Emerging during the Second Great Awakening, the Millerites were followers of the millenarian teachings of a self-made preacher named William Miller (1782–1849). Miller, who was born in Pittsfield, Massachusetts, was an unlikely candidate to lead a large religious movement. Miller, a deist for a time, had experiences in the War of 1812 that led him to a more active religious life.
After moving to Low Hampton, New York, and attending a Baptist church, he took a strong interest in the Second Coming of Christ. Miller studied the Bible and constructed a timeline for what he believed were the rapidly approaching “End Times.” Hesitantly, he stated that end would come sometime between 21 March 1843 and 21 March 1844.
His writings were detailed and meticulous, focusing on the Book of Daniel and the Book of Revelation. After many years of failing to convince ministers and preachers of the accuracy of his predictions, Miller reluctantly took to preaching himself in 1833. In 1838 he gained a highly skilled and valuable follower named Joshua V. Himes.
A hardworking abolitionist, Himes helped to manage Miller’s affairs and published several Adventist newspapers such as the Midnight Cry and Signs of the Times, which proclaimed Miller’s message. The papers sought to link current events to Miller’s timeline while warning the public about the coming apocalypse. Only with the help of Himes did Millerism attract a large following.
The Millerites, although often assumed to be from the poor and lower classes, actually came from all classes, tended to be from a rural background, and had a variety of professions and religious affiliations.
Miller encouraged his followers to remain with their denominations for most of his career. Unlike previous millenarians, the Millerites had no real political agenda, and they focused entirely on the imminent Second Coming of Christ.
It is unclear exactly how many Millerites there were, but some estimates place the figure at 50,000 committed followers with many thousands more cautiously interested and lukewarm followers. One of Miller and Himes’s most successful methods for recruiting followers was their use of the traveling “Great Tent” for revival meetings.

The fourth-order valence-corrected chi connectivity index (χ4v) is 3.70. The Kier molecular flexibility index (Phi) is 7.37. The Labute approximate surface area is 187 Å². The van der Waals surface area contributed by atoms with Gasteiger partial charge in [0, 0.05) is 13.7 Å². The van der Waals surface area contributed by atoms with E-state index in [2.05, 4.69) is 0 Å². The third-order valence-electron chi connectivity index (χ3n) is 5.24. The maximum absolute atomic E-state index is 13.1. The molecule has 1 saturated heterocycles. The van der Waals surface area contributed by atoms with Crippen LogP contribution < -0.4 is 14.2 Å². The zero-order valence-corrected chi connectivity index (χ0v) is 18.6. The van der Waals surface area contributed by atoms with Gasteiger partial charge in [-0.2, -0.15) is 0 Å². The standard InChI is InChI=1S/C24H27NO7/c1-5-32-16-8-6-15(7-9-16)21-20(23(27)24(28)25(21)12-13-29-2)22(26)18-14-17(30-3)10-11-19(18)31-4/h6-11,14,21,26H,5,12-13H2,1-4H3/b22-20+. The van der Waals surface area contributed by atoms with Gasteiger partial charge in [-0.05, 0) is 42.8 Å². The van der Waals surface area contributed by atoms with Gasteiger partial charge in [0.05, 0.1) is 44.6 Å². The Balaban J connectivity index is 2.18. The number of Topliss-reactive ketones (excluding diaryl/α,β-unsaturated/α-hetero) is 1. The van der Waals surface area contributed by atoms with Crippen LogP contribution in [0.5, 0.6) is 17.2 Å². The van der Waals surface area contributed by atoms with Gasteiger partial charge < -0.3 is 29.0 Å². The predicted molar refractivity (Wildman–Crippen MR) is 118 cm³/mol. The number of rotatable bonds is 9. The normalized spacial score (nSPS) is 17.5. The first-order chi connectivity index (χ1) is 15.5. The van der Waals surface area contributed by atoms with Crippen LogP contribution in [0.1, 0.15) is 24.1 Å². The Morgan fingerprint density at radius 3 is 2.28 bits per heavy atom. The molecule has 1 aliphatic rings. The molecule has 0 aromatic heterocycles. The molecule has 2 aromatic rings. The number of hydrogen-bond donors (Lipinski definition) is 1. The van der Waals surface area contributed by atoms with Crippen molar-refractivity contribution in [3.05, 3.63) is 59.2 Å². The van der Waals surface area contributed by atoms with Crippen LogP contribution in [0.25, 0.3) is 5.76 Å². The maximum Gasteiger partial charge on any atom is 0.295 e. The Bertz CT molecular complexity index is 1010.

As the movement grew, other meetings began to occur on a regular basis throughout the northeastern United States, and especially in New York State’s “Burned-Over District” (so named for the repeated waves of religious revival which “burned over” the area). As 1843 approached the movement became more cohesive and suffered more critical scrutiny at the hands of the press.
Horace Greeley’s Tribune spent an entire issue attacking Millerism. The competency and motivations of the movement’s leaders were questioned. Some of the more radical elements within the Millerites responded by declaring their opponents to be Antichrists and calling for separation from existing churches and denominations.
As the “final year” came and passed, the Millerites felt a deep sense of disappointment and uncertainty. William Miller sent out a message to his followers declaring that he had been mistaken about the date, but he still felt that the end of time was approaching rapidly. While Miller and Himes continued preaching, another Millerite minister, Samuel Snow, set a new date for the Second Coming.
Snow stated that Christ would return on the Hebrew Day of Atonement—22 October 1844. Although Miller was reluctant to select another date for the return of Christ, he was pressured into acknowledging Snow’s date as a possibility. There was soon more anticipation for the new prediction than there had been for the previous one.
Popular images and writings have portrayed the Millerites as dressing in white robes and climbing to hilltops and rooftops on 22 October 1844, although this has never been verified. The failure of Snow’s prediction, now known as the Great Disappointment, brought a new wave of criticism from the press and charges of dishonesty. Many urban intellectuals viewed Millerism as a form of insanity.
Amariah Bringham, head of Utica State Lunatic Asylum, stated that even though most Millerites were normal, their teachings were a threat to mental health and to future generations. Only about 170 Millerites were institutionalized in the United States, but the numbers didn’t prevent Millerism from becoming the stereotype for religious mania and delusions.
Miller and Himes never again advocated an exact date for the Second Coming. They instructed their followers to live as if every day could be the end. The movement soon broke into groups and factions, with the most prominent being the Seventh Day Adventists.